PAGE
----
@Gnewton – The NAO report shows BT has permission to bill up to an average £47k subsidy per cab, (the £80k+ includes Bt operational costs and their capital contribution) if BT can generate the invoices. So yes, at these budgets per premise passed you would most certainly plan to do more FTTP. You would not spend so much on power creating operational costs for cabs when serving <100 customers per cab.
      They must at this stage have proven this to themselves in Cornwall, but there are no reports about Cornwall, no white papers, no peer review, ZIP.

    3. dragoneast says:

      “so why aren’t [fixed wireless] set ups done already (without public subsidy)”? Consumer lethargy? I was stuck like most of my village on a sub 3mbps service (often 2Mbps or less), but I was the only one to pay for the fixed wireless installation. Most people don’t do research, won’t pay, and stick with the name they know – BT. The rest are a small minority. And it’s a big problem for both the politicians and the commercial competitors. You can’t teach anyone who doesn’t want to know. Most of us would rather complain than do anything about it.

    4. NGA for all says:

      @fibrefred Cost recovery on PSTN only, proposals to Ofcom for 2014-2017 Fixed line access review, suggesting regime to support cost recovery and investment for fibre, particularly long lines were rejected because Ofcom see no market failure -FTTC is enough, and insufficient people asking for it. Fibre access now positioned as a premium service (see recent FOB pricing) by BT and accepted by Ofcom – which is wrong in my opinion. Also BT Group capital forecasts a switch away from fibre to football rights.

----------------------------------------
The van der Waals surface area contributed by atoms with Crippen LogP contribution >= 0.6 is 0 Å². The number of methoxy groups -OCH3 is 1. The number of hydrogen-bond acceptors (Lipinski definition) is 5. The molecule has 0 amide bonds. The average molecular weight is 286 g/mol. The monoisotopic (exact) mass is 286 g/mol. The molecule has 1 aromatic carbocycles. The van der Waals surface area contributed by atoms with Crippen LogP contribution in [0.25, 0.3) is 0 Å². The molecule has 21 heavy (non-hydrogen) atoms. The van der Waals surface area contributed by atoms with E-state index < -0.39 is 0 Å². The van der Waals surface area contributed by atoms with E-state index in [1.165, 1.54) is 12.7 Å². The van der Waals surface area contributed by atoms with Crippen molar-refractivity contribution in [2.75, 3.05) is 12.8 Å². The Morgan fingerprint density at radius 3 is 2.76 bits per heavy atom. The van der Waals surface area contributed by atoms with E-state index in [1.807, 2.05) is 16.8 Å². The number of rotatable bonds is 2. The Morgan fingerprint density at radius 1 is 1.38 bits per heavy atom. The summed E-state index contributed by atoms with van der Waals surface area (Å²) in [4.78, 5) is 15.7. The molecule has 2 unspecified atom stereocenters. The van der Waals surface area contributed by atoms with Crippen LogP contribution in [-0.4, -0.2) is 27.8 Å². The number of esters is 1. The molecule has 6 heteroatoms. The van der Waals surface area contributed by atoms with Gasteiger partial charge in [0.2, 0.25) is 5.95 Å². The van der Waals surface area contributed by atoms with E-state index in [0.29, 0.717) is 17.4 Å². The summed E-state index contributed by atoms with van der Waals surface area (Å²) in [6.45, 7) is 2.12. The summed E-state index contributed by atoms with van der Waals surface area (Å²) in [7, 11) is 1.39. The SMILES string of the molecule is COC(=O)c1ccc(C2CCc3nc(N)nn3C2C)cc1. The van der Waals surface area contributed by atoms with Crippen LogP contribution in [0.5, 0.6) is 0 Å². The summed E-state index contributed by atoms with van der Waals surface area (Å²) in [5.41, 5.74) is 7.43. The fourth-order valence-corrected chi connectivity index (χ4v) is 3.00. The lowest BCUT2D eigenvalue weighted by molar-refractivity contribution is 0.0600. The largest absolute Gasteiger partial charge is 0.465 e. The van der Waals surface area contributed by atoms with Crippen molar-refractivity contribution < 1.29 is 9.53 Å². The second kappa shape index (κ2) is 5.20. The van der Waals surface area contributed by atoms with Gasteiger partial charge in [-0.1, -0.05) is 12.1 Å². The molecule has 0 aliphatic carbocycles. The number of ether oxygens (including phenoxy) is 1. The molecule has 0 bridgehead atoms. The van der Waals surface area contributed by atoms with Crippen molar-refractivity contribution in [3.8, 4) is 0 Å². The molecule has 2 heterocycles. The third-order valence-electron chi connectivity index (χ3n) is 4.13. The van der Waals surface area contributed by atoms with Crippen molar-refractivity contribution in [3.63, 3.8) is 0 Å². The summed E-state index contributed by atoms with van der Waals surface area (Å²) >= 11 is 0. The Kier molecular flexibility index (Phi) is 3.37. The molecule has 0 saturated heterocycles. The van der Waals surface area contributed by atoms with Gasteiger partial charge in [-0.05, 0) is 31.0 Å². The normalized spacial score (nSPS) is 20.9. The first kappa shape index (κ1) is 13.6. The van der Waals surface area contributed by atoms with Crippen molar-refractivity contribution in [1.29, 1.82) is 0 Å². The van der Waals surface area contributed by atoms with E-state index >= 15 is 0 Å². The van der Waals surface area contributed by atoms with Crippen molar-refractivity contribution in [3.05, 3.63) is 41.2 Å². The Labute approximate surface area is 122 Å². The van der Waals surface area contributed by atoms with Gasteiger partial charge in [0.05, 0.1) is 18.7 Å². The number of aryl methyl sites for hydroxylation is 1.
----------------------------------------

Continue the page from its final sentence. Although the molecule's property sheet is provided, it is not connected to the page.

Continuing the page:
Like the 4G coverage obligation, it will take Parliament to make a clear signal to get something different from that which BT is willing to do. Too complex for them so this is unlikely.

    5. GNewton says:

      “So why hasn’t it be done already? Before BDUK?”

      It has, in many areas. Some were even supported by the same Essex county council which is now so keen on remvoving infrastructure market competition with the aid of taxpayer’s money.